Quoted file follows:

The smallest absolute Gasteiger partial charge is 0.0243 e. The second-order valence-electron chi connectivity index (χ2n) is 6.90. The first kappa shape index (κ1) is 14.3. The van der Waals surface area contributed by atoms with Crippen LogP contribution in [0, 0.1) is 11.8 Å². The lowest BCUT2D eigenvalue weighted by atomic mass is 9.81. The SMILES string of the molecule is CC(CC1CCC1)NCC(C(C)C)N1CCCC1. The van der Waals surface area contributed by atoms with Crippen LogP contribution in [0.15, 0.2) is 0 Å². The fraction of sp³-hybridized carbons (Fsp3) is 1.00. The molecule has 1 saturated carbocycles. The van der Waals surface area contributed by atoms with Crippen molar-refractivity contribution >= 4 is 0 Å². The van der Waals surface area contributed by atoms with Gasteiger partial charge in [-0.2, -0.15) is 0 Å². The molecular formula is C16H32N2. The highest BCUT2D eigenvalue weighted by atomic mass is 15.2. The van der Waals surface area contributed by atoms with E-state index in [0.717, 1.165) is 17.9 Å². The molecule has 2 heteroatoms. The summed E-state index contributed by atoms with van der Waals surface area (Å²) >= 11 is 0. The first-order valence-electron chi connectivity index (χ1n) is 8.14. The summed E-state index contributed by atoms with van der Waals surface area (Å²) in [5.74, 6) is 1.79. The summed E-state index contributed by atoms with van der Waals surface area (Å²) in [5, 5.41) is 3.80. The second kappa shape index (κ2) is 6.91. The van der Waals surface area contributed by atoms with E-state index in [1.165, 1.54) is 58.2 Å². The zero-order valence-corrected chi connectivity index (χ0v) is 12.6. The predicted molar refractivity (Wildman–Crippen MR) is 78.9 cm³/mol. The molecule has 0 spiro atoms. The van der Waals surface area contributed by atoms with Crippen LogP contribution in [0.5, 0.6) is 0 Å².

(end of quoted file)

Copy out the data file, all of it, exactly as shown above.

The smallest absolute Gasteiger partial charge is 0.0243 e. The second-order valence-electron chi connectivity index (χ2n) is 6.90. The first kappa shape index (κ1) is 14.3. The van der Waals surface area contributed by atoms with Crippen LogP contribution in [0, 0.1) is 11.8 Å². The lowest BCUT2D eigenvalue weighted by atomic mass is 9.81. The SMILES string of the molecule is CC(CC1CCC1)NCC(C(C)C)N1CCCC1. The van der Waals surface area contributed by atoms with Crippen LogP contribution in [0.15, 0.2) is 0 Å². The fraction of sp³-hybridized carbons (Fsp3) is 1.00. The molecule has 1 saturated carbocycles. The van der Waals surface area contributed by atoms with Crippen molar-refractivity contribution >= 4 is 0 Å². The van der Waals surface area contributed by atoms with Gasteiger partial charge in [-0.2, -0.15) is 0 Å². The molecular formula is C16H32N2. The highest BCUT2D eigenvalue weighted by atomic mass is 15.2. The van der Waals surface area contributed by atoms with E-state index in [0.717, 1.165) is 17.9 Å². The molecule has 2 heteroatoms. The summed E-state index contributed by atoms with van der Waals surface area (Å²) >= 11 is 0. The first-order valence-electron chi connectivity index (χ1n) is 8.14. The summed E-state index contributed by atoms with van der Waals surface area (Å²) in [5.74, 6) is 1.79. The summed E-state index contributed by atoms with van der Waals surface area (Å²) in [5, 5.41) is 3.80. The second kappa shape index (κ2) is 6.91. The van der Waals surface area contributed by atoms with E-state index in [1.165, 1.54) is 58.2 Å². The zero-order valence-corrected chi connectivity index (χ0v) is 12.6. The predicted molar refractivity (Wildman–Crippen MR) is 78.9 cm³/mol. The molecule has 0 spiro atoms. The van der Waals surface area contributed by atoms with Crippen LogP contribution in [0.5, 0.6) is 0 Å².